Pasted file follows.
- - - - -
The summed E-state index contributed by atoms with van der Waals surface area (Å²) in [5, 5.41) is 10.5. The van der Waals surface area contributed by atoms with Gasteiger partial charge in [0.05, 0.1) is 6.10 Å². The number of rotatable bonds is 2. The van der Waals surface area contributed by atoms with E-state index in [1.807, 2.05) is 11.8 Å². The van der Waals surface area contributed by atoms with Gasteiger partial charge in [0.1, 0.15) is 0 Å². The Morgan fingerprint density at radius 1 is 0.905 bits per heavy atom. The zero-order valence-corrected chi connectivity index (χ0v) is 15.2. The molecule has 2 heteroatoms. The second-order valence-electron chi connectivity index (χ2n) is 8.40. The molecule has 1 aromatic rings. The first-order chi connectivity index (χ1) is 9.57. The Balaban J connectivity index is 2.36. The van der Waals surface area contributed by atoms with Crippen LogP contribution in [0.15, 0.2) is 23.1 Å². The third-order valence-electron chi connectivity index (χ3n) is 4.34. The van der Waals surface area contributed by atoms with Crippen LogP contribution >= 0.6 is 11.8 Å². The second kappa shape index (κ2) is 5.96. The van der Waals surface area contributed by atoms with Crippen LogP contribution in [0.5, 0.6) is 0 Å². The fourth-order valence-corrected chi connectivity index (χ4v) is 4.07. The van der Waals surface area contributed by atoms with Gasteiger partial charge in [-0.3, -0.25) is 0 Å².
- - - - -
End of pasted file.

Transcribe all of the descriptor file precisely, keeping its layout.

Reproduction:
The summed E-state index contributed by atoms with van der Waals surface area (Å²) in [5, 5.41) is 10.5. The van der Waals surface area contributed by atoms with Gasteiger partial charge in [0.05, 0.1) is 6.10 Å². The number of rotatable bonds is 2. The van der Waals surface area contributed by atoms with E-state index in [1.807, 2.05) is 11.8 Å². The van der Waals surface area contributed by atoms with Gasteiger partial charge in [0.1, 0.15) is 0 Å². The Morgan fingerprint density at radius 1 is 0.905 bits per heavy atom. The zero-order valence-corrected chi connectivity index (χ0v) is 15.2. The molecule has 2 heteroatoms. The second-order valence-electron chi connectivity index (χ2n) is 8.40. The molecule has 1 aromatic rings. The first-order chi connectivity index (χ1) is 9.57. The Balaban J connectivity index is 2.36. The van der Waals surface area contributed by atoms with Crippen LogP contribution in [0.15, 0.2) is 23.1 Å². The third-order valence-electron chi connectivity index (χ3n) is 4.34. The van der Waals surface area contributed by atoms with Crippen LogP contribution >= 0.6 is 11.8 Å². The second kappa shape index (κ2) is 5.96. The van der Waals surface area contributed by atoms with Crippen LogP contribution in [0.5, 0.6) is 0 Å². The fourth-order valence-corrected chi connectivity index (χ4v) is 4.07. The van der Waals surface area contributed by atoms with Gasteiger partial charge in [-0.3, -0.25) is 0 Å².